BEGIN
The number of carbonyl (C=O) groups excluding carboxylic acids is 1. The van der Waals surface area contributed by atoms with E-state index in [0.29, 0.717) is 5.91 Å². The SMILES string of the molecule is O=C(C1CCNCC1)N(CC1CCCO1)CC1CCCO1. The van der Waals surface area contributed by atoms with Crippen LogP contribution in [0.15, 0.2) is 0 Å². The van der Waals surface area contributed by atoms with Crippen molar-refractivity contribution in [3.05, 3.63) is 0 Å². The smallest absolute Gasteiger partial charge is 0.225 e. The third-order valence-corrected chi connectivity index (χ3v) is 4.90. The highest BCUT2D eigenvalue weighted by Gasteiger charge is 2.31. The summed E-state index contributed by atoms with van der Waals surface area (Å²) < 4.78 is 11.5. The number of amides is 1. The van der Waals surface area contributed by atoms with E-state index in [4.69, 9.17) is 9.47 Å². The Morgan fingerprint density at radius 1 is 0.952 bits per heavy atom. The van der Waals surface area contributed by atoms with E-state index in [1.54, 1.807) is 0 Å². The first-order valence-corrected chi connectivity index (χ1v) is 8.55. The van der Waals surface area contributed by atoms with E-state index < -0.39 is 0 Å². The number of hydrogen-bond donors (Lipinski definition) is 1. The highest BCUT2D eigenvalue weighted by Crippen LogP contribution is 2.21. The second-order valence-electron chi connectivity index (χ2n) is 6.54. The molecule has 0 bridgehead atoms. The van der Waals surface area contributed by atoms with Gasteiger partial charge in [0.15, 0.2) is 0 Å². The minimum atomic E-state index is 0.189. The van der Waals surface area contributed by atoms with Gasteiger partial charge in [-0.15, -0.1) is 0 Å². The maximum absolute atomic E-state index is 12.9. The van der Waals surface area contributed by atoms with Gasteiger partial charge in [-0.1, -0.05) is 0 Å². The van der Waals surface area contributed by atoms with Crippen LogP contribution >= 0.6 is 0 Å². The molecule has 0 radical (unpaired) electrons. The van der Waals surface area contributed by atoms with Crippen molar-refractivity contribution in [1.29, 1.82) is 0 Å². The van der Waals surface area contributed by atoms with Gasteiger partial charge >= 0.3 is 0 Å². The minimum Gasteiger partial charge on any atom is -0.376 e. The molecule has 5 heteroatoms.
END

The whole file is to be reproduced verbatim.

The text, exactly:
The number of carbonyl (C=O) groups excluding carboxylic acids is 1. The van der Waals surface area contributed by atoms with E-state index in [0.29, 0.717) is 5.91 Å². The SMILES string of the molecule is O=C(C1CCNCC1)N(CC1CCCO1)CC1CCCO1. The van der Waals surface area contributed by atoms with Crippen LogP contribution in [0.15, 0.2) is 0 Å². The van der Waals surface area contributed by atoms with Crippen molar-refractivity contribution in [3.05, 3.63) is 0 Å². The smallest absolute Gasteiger partial charge is 0.225 e. The third-order valence-corrected chi connectivity index (χ3v) is 4.90. The highest BCUT2D eigenvalue weighted by Gasteiger charge is 2.31. The summed E-state index contributed by atoms with van der Waals surface area (Å²) < 4.78 is 11.5. The number of amides is 1. The van der Waals surface area contributed by atoms with E-state index in [4.69, 9.17) is 9.47 Å². The Morgan fingerprint density at radius 1 is 0.952 bits per heavy atom. The van der Waals surface area contributed by atoms with E-state index in [1.54, 1.807) is 0 Å². The first-order valence-corrected chi connectivity index (χ1v) is 8.55. The van der Waals surface area contributed by atoms with E-state index < -0.39 is 0 Å². The number of hydrogen-bond donors (Lipinski definition) is 1. The highest BCUT2D eigenvalue weighted by Crippen LogP contribution is 2.21. The second-order valence-electron chi connectivity index (χ2n) is 6.54. The molecule has 0 bridgehead atoms. The van der Waals surface area contributed by atoms with Gasteiger partial charge in [0.15, 0.2) is 0 Å². The minimum atomic E-state index is 0.189. The van der Waals surface area contributed by atoms with Gasteiger partial charge in [-0.15, -0.1) is 0 Å². The maximum absolute atomic E-state index is 12.9. The van der Waals surface area contributed by atoms with Gasteiger partial charge in [-0.1, -0.05) is 0 Å². The van der Waals surface area contributed by atoms with Crippen LogP contribution >= 0.6 is 0 Å². The molecule has 0 radical (unpaired) electrons. The van der Waals surface area contributed by atoms with Crippen molar-refractivity contribution in [1.29, 1.82) is 0 Å². The van der Waals surface area contributed by atoms with Gasteiger partial charge >= 0.3 is 0 Å². The minimum Gasteiger partial charge on any atom is -0.376 e. The molecule has 5 heteroatoms.